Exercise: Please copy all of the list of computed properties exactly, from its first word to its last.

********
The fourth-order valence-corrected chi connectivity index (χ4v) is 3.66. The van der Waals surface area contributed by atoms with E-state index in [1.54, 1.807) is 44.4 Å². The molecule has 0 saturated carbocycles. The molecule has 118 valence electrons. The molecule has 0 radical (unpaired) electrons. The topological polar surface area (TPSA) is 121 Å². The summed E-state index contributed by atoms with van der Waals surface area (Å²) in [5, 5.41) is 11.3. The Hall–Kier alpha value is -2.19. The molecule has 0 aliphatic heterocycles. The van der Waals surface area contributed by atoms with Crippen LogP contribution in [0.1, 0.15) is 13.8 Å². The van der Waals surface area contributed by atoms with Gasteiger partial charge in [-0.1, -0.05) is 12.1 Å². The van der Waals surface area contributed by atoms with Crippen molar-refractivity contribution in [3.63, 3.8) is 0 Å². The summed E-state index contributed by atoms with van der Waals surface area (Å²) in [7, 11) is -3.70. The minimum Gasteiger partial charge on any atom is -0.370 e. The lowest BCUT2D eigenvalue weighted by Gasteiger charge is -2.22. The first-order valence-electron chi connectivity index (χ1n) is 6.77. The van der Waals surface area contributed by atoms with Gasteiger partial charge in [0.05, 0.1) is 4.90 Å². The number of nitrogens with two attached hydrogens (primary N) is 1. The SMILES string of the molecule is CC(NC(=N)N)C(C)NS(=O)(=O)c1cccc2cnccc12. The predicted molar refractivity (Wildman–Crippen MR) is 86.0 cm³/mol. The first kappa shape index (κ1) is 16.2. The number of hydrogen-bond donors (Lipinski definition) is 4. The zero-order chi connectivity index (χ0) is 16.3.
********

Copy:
The fourth-order valence-corrected chi connectivity index (χ4v) is 3.66. The van der Waals surface area contributed by atoms with E-state index in [1.54, 1.807) is 44.4 Å². The molecule has 0 saturated carbocycles. The molecule has 118 valence electrons. The molecule has 0 radical (unpaired) electrons. The topological polar surface area (TPSA) is 121 Å². The summed E-state index contributed by atoms with van der Waals surface area (Å²) in [5, 5.41) is 11.3. The Hall–Kier alpha value is -2.19. The molecule has 0 aliphatic heterocycles. The van der Waals surface area contributed by atoms with Crippen LogP contribution in [0.1, 0.15) is 13.8 Å². The van der Waals surface area contributed by atoms with Gasteiger partial charge in [-0.1, -0.05) is 12.1 Å². The van der Waals surface area contributed by atoms with Crippen molar-refractivity contribution in [3.63, 3.8) is 0 Å². The summed E-state index contributed by atoms with van der Waals surface area (Å²) in [7, 11) is -3.70. The minimum Gasteiger partial charge on any atom is -0.370 e. The lowest BCUT2D eigenvalue weighted by Gasteiger charge is -2.22. The first-order valence-electron chi connectivity index (χ1n) is 6.77. The van der Waals surface area contributed by atoms with Gasteiger partial charge in [0.05, 0.1) is 4.90 Å². The number of nitrogens with two attached hydrogens (primary N) is 1. The SMILES string of the molecule is CC(NC(=N)N)C(C)NS(=O)(=O)c1cccc2cnccc12. The predicted molar refractivity (Wildman–Crippen MR) is 86.0 cm³/mol. The first kappa shape index (κ1) is 16.2. The number of hydrogen-bond donors (Lipinski definition) is 4. The zero-order chi connectivity index (χ0) is 16.3.